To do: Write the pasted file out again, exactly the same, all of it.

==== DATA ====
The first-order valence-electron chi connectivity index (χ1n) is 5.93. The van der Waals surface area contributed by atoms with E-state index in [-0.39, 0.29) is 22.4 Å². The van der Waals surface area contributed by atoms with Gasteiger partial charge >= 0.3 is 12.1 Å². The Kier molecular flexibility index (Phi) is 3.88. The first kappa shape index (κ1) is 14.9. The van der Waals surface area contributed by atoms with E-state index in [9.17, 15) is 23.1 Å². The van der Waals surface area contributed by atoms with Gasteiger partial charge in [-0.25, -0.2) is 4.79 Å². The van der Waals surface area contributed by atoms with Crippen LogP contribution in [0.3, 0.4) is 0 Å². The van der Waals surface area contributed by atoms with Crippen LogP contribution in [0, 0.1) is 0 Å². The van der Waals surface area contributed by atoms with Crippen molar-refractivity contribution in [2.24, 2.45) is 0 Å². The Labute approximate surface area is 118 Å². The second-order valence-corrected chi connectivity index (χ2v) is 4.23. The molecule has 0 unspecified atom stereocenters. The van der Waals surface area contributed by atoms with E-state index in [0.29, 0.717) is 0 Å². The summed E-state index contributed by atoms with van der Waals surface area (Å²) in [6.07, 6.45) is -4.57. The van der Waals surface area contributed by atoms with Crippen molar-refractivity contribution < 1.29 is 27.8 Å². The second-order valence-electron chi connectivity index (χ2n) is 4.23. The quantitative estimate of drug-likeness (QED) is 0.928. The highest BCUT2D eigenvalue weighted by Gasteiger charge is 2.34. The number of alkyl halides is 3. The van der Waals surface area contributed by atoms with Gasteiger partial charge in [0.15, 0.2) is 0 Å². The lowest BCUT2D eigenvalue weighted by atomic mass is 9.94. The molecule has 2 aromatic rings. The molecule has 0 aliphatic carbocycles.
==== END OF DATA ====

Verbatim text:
The first-order valence-electron chi connectivity index (χ1n) is 5.93. The van der Waals surface area contributed by atoms with E-state index in [-0.39, 0.29) is 22.4 Å². The van der Waals surface area contributed by atoms with Gasteiger partial charge >= 0.3 is 12.1 Å². The Kier molecular flexibility index (Phi) is 3.88. The first kappa shape index (κ1) is 14.9. The van der Waals surface area contributed by atoms with E-state index in [9.17, 15) is 23.1 Å². The van der Waals surface area contributed by atoms with Gasteiger partial charge in [-0.25, -0.2) is 4.79 Å². The van der Waals surface area contributed by atoms with Crippen LogP contribution in [0.3, 0.4) is 0 Å². The van der Waals surface area contributed by atoms with Crippen LogP contribution in [0, 0.1) is 0 Å². The van der Waals surface area contributed by atoms with Crippen molar-refractivity contribution in [2.24, 2.45) is 0 Å². The Labute approximate surface area is 118 Å². The second-order valence-corrected chi connectivity index (χ2v) is 4.23. The molecule has 0 unspecified atom stereocenters. The van der Waals surface area contributed by atoms with E-state index in [0.29, 0.717) is 0 Å². The summed E-state index contributed by atoms with van der Waals surface area (Å²) in [6.07, 6.45) is -4.57. The van der Waals surface area contributed by atoms with Crippen molar-refractivity contribution < 1.29 is 27.8 Å². The second-order valence-electron chi connectivity index (χ2n) is 4.23. The quantitative estimate of drug-likeness (QED) is 0.928. The highest BCUT2D eigenvalue weighted by Gasteiger charge is 2.34. The number of alkyl halides is 3. The van der Waals surface area contributed by atoms with Gasteiger partial charge in [0.15, 0.2) is 0 Å². The lowest BCUT2D eigenvalue weighted by atomic mass is 9.94. The molecule has 2 aromatic rings. The molecule has 0 aliphatic carbocycles.